At the end of the conflict in 1945 he resigned from the Civil Service and took up a senior position as assistant to former IRA man Joe McGrath, managing director of Hospitals Trust Ltd., the Sweepstakes (That meant his military pension resumed). In 1946 he became joint-owner, again with Joe McGrath, and a director of Irish Glass Bottle Ltd. (IGB) a major employer in Ringsend, Dublin.
By that stage the Griffin family had grown to include seven children. Sadly another daughter had died as an infant in 1940. They had moved house from Sandymount to Rathmines and later relocated to Blackrock, Co Dublin.
Career Goes from Strength to Strength
In the 1950s Joe Griffin’s profile as a leading ‘industrialist’ (a term of the times) grew in Irish business circles In addition to his senior roles in the Sugar Company, Sweepstakes and IGB, he served as a board director of the Irish Press newspaper, the semi-state Industrial Credit Corporation and a few private companies. Moving with the times, he also set up Irish Plastic Packaging in the early 1960s.
During his tenure as joint managing director of IGB, he worked hard to ensure harmonious industrial relations which to him simply meant human relations. Among the company-funded facilities for IGB employees were two social clubhouses and an on-site oratory.
Like many contemporaries, he was a devoutly religious man. But he appears to have applied that in practice, through a Christian ethos in business. He was regarded as a decent and fair-minded boss and enjoyed a good reputation in business dealings.
Through IGB in 1950, Griffin and McGrath were also behind the revival of the once-extensive Waterford crystal industry. Reformed as Waterford Glass it was subsequently transformed into a world-renowned success. This was largely due to Joe Griffin’s long-standing personal interest and guidance.
Among the Kingdom’s Famous
In 1954, the Kerryman newspaper included Griffin on a list titled “Some Who left Kerry and Achieved Distinction”. A selection of other luminaries were leading Volunteers like Thomas Ashe, The O’Rahilly and Austin Stack; Patrick Shortis (KIA Easter 1916); and Batt O’Connor, close friend and ally of Michael Collins; Peig Sayers of schooldays Irish class infamy; Tom Crean, Antarctic explorer; Dublin shopkeeper Denis Guiney; Janie McCarthy, a decorated WWII French Resistance figure; Kathleen O’Connell, de Valera’s private secretary; US labor union organiser Mike Quill; literary figures J.J. O’Kelly ‘Sceilg’ and ‘An Seabhac’ (Pádraig Ó Siochfradha); and John Joe Sheehy (ex-Chief Warden of Sing Sing Prison). Naturally in ‘Holy Catholic Ireland’, a host of clerics made the list. Most notable was the ‘Scarlet Pimpernel’ of the Vatican Monsignor Hugh J. O’Flaherty (It emerged much later he had saved thousands from Nazi terror in Italy during the Second World War).
Industrialist and Educationalist
Joe Griffin was also among the prime movers behind the Irish Management Institute (IMI) which still provides training and qualifications for managers in Irish businesses. He was a founder director and gave many lectures in the IMI to inspire others. A regular public speaker at business meetings and functions, he believed strongly in third level education and was a member of a 1960s Commission on Higher Education. Griffin promoted the argument for stronger links between universities and companies to create mutual benefits for businesses and graduates. His vision was acted on and, today, many universities offer business degree courses.
In 1963 Griffin suffered a serious illness which left him partially paralysed. He retired from business in 1965, apart from his directorship of IGB (His eldest son Noel had become managing director there and also at Waterford Glass. Sadly he drowned aged 55 in 1981). Reflecting the esteem in which Joe Griffin was held, the whole workforce of IGB voluntarily subscribed to a retirement gift for him.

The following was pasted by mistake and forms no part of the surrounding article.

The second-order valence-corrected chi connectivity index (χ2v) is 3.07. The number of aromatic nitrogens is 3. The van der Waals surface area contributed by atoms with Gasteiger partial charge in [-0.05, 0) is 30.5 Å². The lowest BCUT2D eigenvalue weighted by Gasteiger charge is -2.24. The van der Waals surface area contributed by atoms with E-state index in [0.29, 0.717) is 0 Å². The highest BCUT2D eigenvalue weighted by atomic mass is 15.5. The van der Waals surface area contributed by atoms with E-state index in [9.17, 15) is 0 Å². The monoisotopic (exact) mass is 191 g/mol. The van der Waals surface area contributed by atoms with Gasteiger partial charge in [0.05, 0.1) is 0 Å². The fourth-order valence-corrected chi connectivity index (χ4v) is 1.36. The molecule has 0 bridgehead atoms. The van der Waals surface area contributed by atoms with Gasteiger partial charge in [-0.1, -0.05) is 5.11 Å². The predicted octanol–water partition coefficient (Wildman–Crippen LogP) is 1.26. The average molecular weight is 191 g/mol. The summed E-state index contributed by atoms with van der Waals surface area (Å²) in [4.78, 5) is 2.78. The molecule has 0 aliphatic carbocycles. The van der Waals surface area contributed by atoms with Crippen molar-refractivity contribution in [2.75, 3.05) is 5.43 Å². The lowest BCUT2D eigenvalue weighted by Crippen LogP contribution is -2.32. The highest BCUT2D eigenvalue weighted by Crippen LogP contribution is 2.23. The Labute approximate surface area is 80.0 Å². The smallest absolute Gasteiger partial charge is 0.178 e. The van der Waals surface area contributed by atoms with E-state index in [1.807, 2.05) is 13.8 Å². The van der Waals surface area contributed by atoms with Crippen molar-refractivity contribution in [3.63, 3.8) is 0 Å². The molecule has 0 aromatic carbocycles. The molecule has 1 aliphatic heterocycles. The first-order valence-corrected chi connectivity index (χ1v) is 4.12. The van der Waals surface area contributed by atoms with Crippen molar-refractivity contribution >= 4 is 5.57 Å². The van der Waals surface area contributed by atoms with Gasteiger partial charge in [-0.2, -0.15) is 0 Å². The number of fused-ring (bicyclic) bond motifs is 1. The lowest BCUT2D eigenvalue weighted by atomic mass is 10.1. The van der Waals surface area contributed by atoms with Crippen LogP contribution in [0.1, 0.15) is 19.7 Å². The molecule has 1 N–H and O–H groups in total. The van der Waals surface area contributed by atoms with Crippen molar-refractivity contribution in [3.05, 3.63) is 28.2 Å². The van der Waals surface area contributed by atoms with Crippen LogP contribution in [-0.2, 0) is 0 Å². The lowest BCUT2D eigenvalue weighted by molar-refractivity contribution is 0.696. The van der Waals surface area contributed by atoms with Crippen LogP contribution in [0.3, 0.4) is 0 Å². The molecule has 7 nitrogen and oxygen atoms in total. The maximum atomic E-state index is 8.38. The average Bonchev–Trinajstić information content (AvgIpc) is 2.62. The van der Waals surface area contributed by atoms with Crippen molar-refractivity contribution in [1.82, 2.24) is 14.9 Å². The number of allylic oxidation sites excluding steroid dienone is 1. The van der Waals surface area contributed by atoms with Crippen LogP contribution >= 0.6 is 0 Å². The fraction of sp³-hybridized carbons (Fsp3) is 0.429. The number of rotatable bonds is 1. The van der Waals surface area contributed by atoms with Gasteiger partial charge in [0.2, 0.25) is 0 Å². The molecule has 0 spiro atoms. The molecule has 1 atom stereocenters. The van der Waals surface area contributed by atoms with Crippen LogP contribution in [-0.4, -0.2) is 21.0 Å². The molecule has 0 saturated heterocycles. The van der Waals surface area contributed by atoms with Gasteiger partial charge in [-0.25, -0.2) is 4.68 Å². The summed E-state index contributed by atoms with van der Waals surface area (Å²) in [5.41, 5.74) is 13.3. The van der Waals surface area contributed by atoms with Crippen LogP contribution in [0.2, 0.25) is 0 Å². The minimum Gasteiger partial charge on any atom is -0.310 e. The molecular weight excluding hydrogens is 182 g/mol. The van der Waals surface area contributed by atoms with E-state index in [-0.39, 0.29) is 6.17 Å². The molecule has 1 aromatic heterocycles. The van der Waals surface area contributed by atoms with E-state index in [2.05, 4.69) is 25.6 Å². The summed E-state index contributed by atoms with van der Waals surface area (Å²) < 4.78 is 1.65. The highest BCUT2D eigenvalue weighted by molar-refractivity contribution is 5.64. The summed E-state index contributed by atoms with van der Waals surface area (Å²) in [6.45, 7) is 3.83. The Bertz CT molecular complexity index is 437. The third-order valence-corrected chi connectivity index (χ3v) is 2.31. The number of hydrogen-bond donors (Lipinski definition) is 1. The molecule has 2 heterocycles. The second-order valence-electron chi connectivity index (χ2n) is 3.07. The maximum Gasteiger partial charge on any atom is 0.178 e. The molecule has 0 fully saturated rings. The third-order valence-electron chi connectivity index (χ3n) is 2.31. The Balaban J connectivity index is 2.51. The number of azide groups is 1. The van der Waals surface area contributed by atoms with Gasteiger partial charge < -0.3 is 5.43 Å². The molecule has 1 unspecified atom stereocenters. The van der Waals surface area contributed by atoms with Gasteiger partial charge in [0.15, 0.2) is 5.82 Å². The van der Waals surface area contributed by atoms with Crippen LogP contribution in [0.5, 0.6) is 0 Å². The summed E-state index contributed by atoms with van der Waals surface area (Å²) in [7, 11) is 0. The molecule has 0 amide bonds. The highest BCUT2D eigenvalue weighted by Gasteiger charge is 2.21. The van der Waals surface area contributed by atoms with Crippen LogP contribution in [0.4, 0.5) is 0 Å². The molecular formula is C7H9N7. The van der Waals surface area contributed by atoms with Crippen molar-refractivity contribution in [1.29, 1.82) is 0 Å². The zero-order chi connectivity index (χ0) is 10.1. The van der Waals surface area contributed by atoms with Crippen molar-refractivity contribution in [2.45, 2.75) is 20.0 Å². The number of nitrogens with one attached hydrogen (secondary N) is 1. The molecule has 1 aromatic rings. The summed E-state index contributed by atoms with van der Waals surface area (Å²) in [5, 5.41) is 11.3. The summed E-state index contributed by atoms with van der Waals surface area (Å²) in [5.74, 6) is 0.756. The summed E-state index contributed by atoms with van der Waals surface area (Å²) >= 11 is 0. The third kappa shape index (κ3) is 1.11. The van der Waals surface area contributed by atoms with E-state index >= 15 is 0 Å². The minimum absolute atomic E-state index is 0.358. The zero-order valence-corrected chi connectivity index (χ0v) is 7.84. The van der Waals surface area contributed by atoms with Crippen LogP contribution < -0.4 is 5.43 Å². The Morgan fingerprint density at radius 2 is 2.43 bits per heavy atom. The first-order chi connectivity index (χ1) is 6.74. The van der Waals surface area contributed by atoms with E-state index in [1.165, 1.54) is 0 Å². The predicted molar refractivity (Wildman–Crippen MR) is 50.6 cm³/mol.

Two years later, on 2 March 1967, Joseph Griffin passed away at home in Blackrock, Co Dublin.
Irish newspapers ran obituaries paying tribute to his activities with the IRA in the War of Independence and Civil War; and detailing his successful business career. He was survived by his widow Maureen (1901-1999), five sons, two daughters and one sister, Kathleen, living in England.
Joe’s funeral to Deansgrange Cemetery was attended by President de Valera, Taoiseach Sean Lemass and other former Old IRA figures such as C.S. ‘Todd’ Andrews, Sean McEntee, Tom McEllistrim and Joe McGrath. Dublin Brigade Old IRA and Na Fianna were represented. His coffin was draped with the tricolour and military honours were rendered at the graveside (Plot A/126, North section). The attendance also included other Old IRA comrades as well as union representatives and employees from the companies Joe Griffin had been closely involved with over the years. He was well regarded as a boss.
So ended the remarkable life of a man from Tralee who rose in the ranks of the Old IRA and then followed an upward arc in business circles. His story is fairly untypical among Custom House Men who, in general, were not so fortunate in life after their Volunteer days.
Legacy of Building Ireland
It’s a matter for discussion whether martyrdom in Dying for Ireland’s Cause is often given more weight when it comes to determining who advanced the country’s situation. With due respect to the fallen, that mindset can overshadow constructive activities by many who survived the struggle. Exceptions may be Todd Andrews and Sean Lemass, while Dev is highly debatable! Among the Custom House Men who helped build the independent Irish state are Oscar Traynor and Joe Griffin. Both lived through the wars, went against the Treaty and found success in their chosen career. The former followed a political path, the other a business one. But “n’ere the twain shall meet” did not apply.
It is hard to deny that Joe Griffin’s political connections and the IRA old-boy network helped a little by opening some doors for him. Yet those opportunities needed to be grasped and built upon. In fairness, his sustained success must be credited to his own intelligence, skills, hard work and commitment to Irish businesses.
Interestingly (and subject to correction) every one of the companies in which Griffin operated are, like himself, sadly long gone. That is no reflection on the man – it happened well after his time.
In their prime, each outfit contributed to the Irish economy and provided jobs for many. But nothing in this world lasts forever. So it may have been for the best that Joe Griffin did not see the sad demise of his two favourite companies. IGB and Waterford Glass were taken over by multi-nationals and eventually closed on financial grounds. The latter finished with an employee sit-in over redundancy payments. An outcome unthinkable under Griffin’s control.
Few, if any, of Joe Griffin’s Custom House Fire Brigade comrades operated in company boardroom environments like he did. He does, however, have one thing in common with nearly all of them. His name, patriotism and many achievements are unfamiliar to most people today. But not entirely forgotten.